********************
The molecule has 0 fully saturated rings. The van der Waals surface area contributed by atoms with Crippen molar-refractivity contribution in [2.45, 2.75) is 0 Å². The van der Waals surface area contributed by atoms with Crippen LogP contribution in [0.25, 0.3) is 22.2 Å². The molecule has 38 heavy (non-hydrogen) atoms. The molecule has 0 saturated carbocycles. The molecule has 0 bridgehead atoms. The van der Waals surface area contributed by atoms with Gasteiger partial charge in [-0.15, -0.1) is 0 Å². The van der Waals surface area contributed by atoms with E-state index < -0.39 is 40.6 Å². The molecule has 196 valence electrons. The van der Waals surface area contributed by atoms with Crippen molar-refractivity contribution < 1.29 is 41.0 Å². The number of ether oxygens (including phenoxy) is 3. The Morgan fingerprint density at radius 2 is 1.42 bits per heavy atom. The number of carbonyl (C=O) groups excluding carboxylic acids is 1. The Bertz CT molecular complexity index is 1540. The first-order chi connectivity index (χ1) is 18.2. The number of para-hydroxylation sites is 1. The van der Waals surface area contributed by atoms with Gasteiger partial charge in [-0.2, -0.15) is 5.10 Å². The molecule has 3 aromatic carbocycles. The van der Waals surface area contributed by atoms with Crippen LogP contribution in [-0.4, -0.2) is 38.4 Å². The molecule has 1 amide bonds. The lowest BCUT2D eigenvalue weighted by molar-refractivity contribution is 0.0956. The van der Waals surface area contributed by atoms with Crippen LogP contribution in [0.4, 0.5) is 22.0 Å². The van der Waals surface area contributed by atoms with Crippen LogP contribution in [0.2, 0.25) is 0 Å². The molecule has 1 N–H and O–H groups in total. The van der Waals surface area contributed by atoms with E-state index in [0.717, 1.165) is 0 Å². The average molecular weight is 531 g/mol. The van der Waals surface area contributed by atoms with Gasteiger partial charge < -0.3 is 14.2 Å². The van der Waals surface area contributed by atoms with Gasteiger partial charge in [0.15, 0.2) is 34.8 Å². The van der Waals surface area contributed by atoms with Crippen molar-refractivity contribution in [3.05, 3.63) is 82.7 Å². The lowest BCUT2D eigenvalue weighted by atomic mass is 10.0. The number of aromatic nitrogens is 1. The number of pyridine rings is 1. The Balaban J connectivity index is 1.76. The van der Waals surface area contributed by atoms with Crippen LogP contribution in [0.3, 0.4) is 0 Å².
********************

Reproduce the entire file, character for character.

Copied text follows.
The molecule has 0 fully saturated rings. The van der Waals surface area contributed by atoms with Crippen molar-refractivity contribution in [2.45, 2.75) is 0 Å². The van der Waals surface area contributed by atoms with Crippen LogP contribution in [0.25, 0.3) is 22.2 Å². The molecule has 38 heavy (non-hydrogen) atoms. The molecule has 0 saturated carbocycles. The molecule has 0 bridgehead atoms. The van der Waals surface area contributed by atoms with Gasteiger partial charge in [-0.15, -0.1) is 0 Å². The van der Waals surface area contributed by atoms with E-state index < -0.39 is 40.6 Å². The molecule has 196 valence electrons. The van der Waals surface area contributed by atoms with Crippen molar-refractivity contribution < 1.29 is 41.0 Å². The number of ether oxygens (including phenoxy) is 3. The Morgan fingerprint density at radius 2 is 1.42 bits per heavy atom. The number of carbonyl (C=O) groups excluding carboxylic acids is 1. The Bertz CT molecular complexity index is 1540. The first-order chi connectivity index (χ1) is 18.2. The number of para-hydroxylation sites is 1. The van der Waals surface area contributed by atoms with Gasteiger partial charge in [-0.2, -0.15) is 5.10 Å². The molecule has 3 aromatic carbocycles. The van der Waals surface area contributed by atoms with Crippen LogP contribution in [-0.4, -0.2) is 38.4 Å². The molecule has 1 amide bonds. The lowest BCUT2D eigenvalue weighted by molar-refractivity contribution is 0.0956. The van der Waals surface area contributed by atoms with Crippen LogP contribution in [0.4, 0.5) is 22.0 Å². The van der Waals surface area contributed by atoms with Crippen LogP contribution in [0.2, 0.25) is 0 Å². The molecule has 1 N–H and O–H groups in total. The van der Waals surface area contributed by atoms with E-state index in [0.717, 1.165) is 0 Å². The average molecular weight is 531 g/mol. The van der Waals surface area contributed by atoms with Gasteiger partial charge < -0.3 is 14.2 Å². The van der Waals surface area contributed by atoms with Gasteiger partial charge in [0.15, 0.2) is 34.8 Å². The van der Waals surface area contributed by atoms with Crippen molar-refractivity contribution in [3.05, 3.63) is 82.7 Å². The lowest BCUT2D eigenvalue weighted by atomic mass is 10.0. The number of aromatic nitrogens is 1. The number of pyridine rings is 1. The Balaban J connectivity index is 1.76. The van der Waals surface area contributed by atoms with Crippen LogP contribution in [0.3, 0.4) is 0 Å².